Four years ago a man pointed a gun at Ryan Bradley and called him a "white devil."
Ever since, he's been passionate about gun rights.
"I never want to be in that situation again," Bradley, 24, told NBC News. "Luckily, he didn't shoot me but I can guarantee you if there was any gun laws on the books he would probably still have his gun."
Sarah Clements, 20, became a gun control activist after her mother, a second grade teacher, survived the shooting at Sandy Hook Elementary School in Newtown, Connecticut.
"I became an accidental activist, and realized that the only way I would be able to move forward from what happened was if I transformed my pain into positive action," Clements told NBC News.
While Nza-Ari Khepra, 19, the co-founder of violence awareness campaigns Project Orange Tree and the Wear Orange campaign has been working to prevent gun violence ever since her friend Hadiya Pendleton was shot and killed in Chicago in 2013 after performing at the White House days earlier.
Millennials are often thought of as more liberal than their older peers, but recent polling shows that they're less likely than those over 30 to support stricter gun laws.
An October 2015 Gallup poll found that 50 percent of 18-29-year-olds support stricter gun laws compared to 57 percent of those 30-49, 56 percent among those 50-64, and 55 percent among those 65 and older.
This is in contrast to social issues such as sex between unmarried people, having children outside of marriage, and LGBT issues, where younger people skew far more liberal, according to Gallup Poll Editor-in-Chief Frank Newport.
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"Millennials are ... less interested in gun control than those who are older, so the data suggests it's unlike a number of other attitudes say like, gay marriage where young people are much more liberal," he said. "We did not see that in our data on guns."
And a recent ABC News/Refinery 29 poll shows that the same percentage (11 percent) of women age 18-35 list gun rights as the most important issue in this election as those who list abortion.
For Khepra and Clements, gun control isn't about taking firearms from people, it's about making sure the wrong people don't have access to dangerous weapons through proposals such as increasing background checks, implementing waiting periods after purchasing guns, and a ban on semi-automatic guns.
"We as gun reform activists need to continuously say we support the Second Amendment — we are not trying to do away with it or 'take away all the guns.' That said, I do not believe it gives us the right to own a gun anytime, by anyone, and to be taken anywhere," Clements told NBC News.
But Bradley doesn't think that more gun laws would do anything to help prevent shootings.
Bradley says he'd take gun control proponents to a gun range and have them shoot if they've never done it so they can have the experience, and then have a "civil debate" with them.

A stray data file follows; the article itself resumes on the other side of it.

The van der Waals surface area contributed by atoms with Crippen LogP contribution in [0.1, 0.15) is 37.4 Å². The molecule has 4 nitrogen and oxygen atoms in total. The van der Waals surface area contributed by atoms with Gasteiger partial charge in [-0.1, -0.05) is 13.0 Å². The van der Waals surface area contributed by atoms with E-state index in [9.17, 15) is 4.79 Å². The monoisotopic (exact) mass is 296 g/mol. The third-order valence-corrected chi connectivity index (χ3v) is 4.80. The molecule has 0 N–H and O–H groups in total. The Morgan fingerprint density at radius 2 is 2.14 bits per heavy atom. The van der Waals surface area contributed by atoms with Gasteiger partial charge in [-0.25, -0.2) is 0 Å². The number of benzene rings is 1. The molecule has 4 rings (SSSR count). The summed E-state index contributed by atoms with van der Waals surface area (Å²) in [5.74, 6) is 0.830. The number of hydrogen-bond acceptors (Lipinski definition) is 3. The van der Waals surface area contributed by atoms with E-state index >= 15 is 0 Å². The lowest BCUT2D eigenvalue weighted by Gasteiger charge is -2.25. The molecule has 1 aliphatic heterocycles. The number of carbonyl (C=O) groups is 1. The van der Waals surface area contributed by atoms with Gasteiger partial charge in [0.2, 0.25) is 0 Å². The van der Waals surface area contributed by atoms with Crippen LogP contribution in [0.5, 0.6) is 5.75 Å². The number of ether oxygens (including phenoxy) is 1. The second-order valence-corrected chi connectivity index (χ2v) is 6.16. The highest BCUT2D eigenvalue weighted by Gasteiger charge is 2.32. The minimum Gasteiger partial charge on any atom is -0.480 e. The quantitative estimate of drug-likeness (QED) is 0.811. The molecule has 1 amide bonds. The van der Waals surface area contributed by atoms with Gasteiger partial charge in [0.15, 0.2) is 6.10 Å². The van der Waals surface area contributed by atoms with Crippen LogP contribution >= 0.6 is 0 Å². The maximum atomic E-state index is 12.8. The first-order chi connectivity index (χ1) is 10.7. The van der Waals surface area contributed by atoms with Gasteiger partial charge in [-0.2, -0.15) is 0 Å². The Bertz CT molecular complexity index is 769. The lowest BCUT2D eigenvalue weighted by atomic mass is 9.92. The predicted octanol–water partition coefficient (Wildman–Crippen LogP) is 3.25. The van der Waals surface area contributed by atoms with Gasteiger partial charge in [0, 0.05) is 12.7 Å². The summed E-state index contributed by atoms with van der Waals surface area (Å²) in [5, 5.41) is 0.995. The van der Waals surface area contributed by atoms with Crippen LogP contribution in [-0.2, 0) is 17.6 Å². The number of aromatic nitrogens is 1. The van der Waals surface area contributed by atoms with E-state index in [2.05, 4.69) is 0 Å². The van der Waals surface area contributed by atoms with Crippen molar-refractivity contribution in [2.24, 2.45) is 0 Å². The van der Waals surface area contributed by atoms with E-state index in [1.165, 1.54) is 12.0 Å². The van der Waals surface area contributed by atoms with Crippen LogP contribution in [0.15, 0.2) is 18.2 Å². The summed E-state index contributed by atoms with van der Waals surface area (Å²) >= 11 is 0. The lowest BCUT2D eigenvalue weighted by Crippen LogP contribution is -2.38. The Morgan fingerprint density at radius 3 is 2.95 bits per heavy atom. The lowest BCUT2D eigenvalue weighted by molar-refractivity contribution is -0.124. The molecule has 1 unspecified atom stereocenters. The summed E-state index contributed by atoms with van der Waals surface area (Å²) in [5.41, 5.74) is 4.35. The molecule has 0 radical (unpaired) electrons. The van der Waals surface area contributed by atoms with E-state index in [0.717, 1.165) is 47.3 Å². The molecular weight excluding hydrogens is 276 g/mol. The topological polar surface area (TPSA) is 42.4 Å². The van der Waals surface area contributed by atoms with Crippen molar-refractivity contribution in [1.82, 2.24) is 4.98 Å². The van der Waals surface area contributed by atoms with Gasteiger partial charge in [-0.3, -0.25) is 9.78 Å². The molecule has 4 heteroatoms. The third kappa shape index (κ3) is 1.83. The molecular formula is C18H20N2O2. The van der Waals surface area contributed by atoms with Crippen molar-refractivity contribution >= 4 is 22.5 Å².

"We're talking about a fundamental right, we're talking about the Second Amendment which is a guaranteed right to self-defense," he said. Feelings don't belong. I don't think that somebody should be using derogatory language to somebody but they have the First Amendment right to do so and nobody's talking about taking that First Amendment right away. So I think that gun control supporters need to bring something more to the table than just feelings."
While Khepra has never shot a gun, she said that she didn't think that would change her support of gun restrictions.
"I've never shot a gun and I hopefully never will. That's not necessarily something that's on my to-do-list," she said. "But at the end of the day, I've been exposed to a lot of guns, I'm from the South Side of Chicago, and I can understand why people would want them, I understand the whole protection measure I definitely get that. But that's not something that I'm trying to infringe upon. I just think that there's a way to be protected and there's a way to make sure that other people around you are protected."
This debate is ongoing as the country approaches an election and deals with the recent shootings in Dallas, along with the deaths of two black men, Alton Sterling and Philando Castile, carrying guns in Louisiana and Minnesota.
"With the shootings and the deaths that have occurred since, it's possible gun attitudes have changed overall with the whole population and you never know whether it could differentially have affected young people," Newport told NBC News.
Bradley is concerned about Hillary Clinton and her possible Supreme Court picks if she's elected.
"We haven't had a candidate as bad on the Second Amendment as Hillary Clinton," he told NBC News.
For Clements, those deaths show that the Second Amendment really isn't for everyone.
"We saw in the past two weeks the realistic interpretation by law enforcement and white establishments: time and again, it's clear that the Second Amendment over-simplification that anyone can have a gun slung on their hip, and anywhere they please only applies to white people," she told NBC News.
Khepra says that no matter how the gun violence occurred, it shows that something needs to change.
"I am devastated by the current political climate. Just within the past weeks, we've seen how the many forms of gun violence ravages our nation's cities—in Baton Rouge, St. Paul, Dallas, Orlando, and countless other cities," she said.
"Although these tragedies have many differences, one commonality is the pain that manifested from far too many families and communities losing loved ones. My familiarity with this pain is what is driving me to prevent more, to make a difference."
Rachel Witkin is a desk assistant at the Washington bureau of NBC News.